Coal Ash Wednesday: Stith's refusal to testify begs the question


What is he trying to hide?

Stith declined, on advice of attorney, to answer questions about coal ash pollution, the interaction between Duke Energy and state government, or about enforcement efforts against the utility. But he agreed to answer questions about his comments on Rudo.

Hurricane Floyd rips into Burr campaign

Okay, he's more of a gentle Spring shower, but still:

There’s a saying: Never wrestle a pig. You get dirty, and the pig likes it. U.S. Sen. Richard Burr is a case in point. Burr’s campaign and his Super-PAC allies are flooding the TV airwaves with dishonest ads that try to dupe voters into believing that opponent Deborah Ross opposed the state’s sex-offender registry. There’s no twisting of words that would make this true.

In his previous campaigns and in Washington, Burr regularly distorts the truth for partisan advantage. He’s taking his cue from Republican Senate Majority Leader Mitch McConnell, a notoriously dirty campaigner and fellow champion for plutocracy. Burr has a lot of nerve in using this page of the mudslinging campaign playbook. He’s voted against funding for the federal sex-offender registry.

Welp, when you piss off Floyd McKissick, you've done something.

Ross campaign ahead of the fundraising curve

Playing in the Big League (but not bigly):

As the Senate contest in North Carolina tightened in recent weeks, Democratic challenger Deborah Ross raked in an impressive third-quarter fundraising haul of nearly $4.3 million, her campaign told BuzzFeed News Sunday.

With Democrats’ hopes of picking up seats in Ohio and Florida now fading, the party is looking to Ross’ race against GOP Sen. Richard Burr in mapping heir path to the majority in the Senate. Real Clear Politics’ polling average of six recent polls shows Ross up by one.

It's also pretty telling that the Burr campaign has chosen to go negative a month before the election, something incumbents usually reserve for the last few days. It smacks of desperation, and will (probably) end up giving her a point or two in the process. But Burr has a lot of powerful friends, who want to keep him in that seat:

McCrory gains an ally in his crusade against national media

Deflecting about CNN ignoring his attempt to deflect:

On Sept. 23, as Gov. Pat McCrory was trying to tell the world just how bad the flooding in northeastern North Carolina was, CNN cut its powerful cameras away. Then its talking heads groused that the flooding wasn’t as serious as the Charlotte police shooting and the rioting that followed.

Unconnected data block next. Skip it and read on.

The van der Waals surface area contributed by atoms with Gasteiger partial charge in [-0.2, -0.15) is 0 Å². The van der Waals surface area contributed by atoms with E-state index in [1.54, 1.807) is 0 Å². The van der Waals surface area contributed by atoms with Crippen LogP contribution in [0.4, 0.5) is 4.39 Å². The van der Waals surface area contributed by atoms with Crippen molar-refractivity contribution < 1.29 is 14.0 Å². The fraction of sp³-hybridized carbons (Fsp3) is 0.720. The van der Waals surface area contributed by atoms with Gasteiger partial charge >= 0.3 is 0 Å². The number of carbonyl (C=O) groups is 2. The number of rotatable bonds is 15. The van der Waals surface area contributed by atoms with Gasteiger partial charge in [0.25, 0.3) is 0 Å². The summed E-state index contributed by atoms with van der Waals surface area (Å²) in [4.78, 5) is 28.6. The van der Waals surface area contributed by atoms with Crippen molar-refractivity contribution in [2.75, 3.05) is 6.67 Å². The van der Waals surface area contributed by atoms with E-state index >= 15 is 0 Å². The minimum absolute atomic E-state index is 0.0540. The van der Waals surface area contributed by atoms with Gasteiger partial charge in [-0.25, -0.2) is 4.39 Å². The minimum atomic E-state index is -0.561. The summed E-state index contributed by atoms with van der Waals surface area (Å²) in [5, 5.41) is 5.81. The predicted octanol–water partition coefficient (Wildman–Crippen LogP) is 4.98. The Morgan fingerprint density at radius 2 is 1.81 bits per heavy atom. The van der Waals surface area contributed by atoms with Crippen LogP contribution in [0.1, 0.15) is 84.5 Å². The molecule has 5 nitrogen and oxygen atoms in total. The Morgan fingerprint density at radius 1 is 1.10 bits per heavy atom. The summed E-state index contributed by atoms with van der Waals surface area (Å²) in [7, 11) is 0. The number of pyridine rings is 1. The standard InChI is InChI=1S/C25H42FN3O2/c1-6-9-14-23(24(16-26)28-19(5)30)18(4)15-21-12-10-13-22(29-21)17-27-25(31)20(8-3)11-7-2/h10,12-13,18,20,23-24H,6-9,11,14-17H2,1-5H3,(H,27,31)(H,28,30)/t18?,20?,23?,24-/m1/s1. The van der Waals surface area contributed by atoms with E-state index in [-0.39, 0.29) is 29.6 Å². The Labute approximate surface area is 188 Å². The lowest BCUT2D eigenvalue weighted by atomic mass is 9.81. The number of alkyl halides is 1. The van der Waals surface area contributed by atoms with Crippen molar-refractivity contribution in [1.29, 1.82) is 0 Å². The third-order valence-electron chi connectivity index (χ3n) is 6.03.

Bullcrap. On that I suspect McCrory and I agree. “Windsor, northeastern North Carolina, did not suit the ratings game,” he told me Wednesday. “And there are people suffering down there.”

I don't mean to come off as unsympathetic, and CNN does seem to be operating like a twelve-year-old with an attitude is running things. But (unless I missed it) nobody was injured in the flooding of Windsor, and only 65 of the meager 3,600 residents had to be evacuated. Putting CNN's priorities aside for a moment, this is just one more example of McCrory getting pissy because mainstream media did not do what he wanted them to do. I feel for the people of Windsor, because this is the third time they've been flooded in the last couple of decades. The most important thing this angry editorialist can do is follow up and see if McCrory actually does something to help instead of talking and shaking hands:

The GOP's dangerously bent refusal to acknowledge Climate Change

They will keep their heads in the sand until the tide washes them away:

This summer, Republicans in the U.S. House of Representatives tacked onto a military funding bill a provision that prohibits the use of federal funds by the military to study global climate change or even to plan how to respond to it.U.S. Rep. Ken Buck from Colorado called the military concern with global climate change a radical climate change agenda.

Actually, Buck doesn't have his head in the sand, it's in the clouds. Greeley, Colorado is 4,659 feet above sea level. Let that sink in, and while you're contemplating how inappropriate it is for somebody living there to screw around with the military's long-term mission to deal with sea-level rise, contemplate why his Republican colleagues would let him do it. Short answer? Because his constituents are a lot less likely to punish him for such an idiotic policy move, as would the constituents of a Representative from Florida. Or North Carolina.

Republican calls for deregulation should be ignored

Corporations are already out of control:

“You have regulations on top of regulations, and new companies cannot form and old companies are going out of business. And you (Hillary Clinton) want to increase the regulations and make them even worse. I’m going to cut regulations.” Even as Donald Trump’s words were echoing in the Hofstra University auditorium Monday night, outraged members of Congress – Democrats and Republicans -- had been grilling pharmaceutical and banking executives over bilking American consumers.


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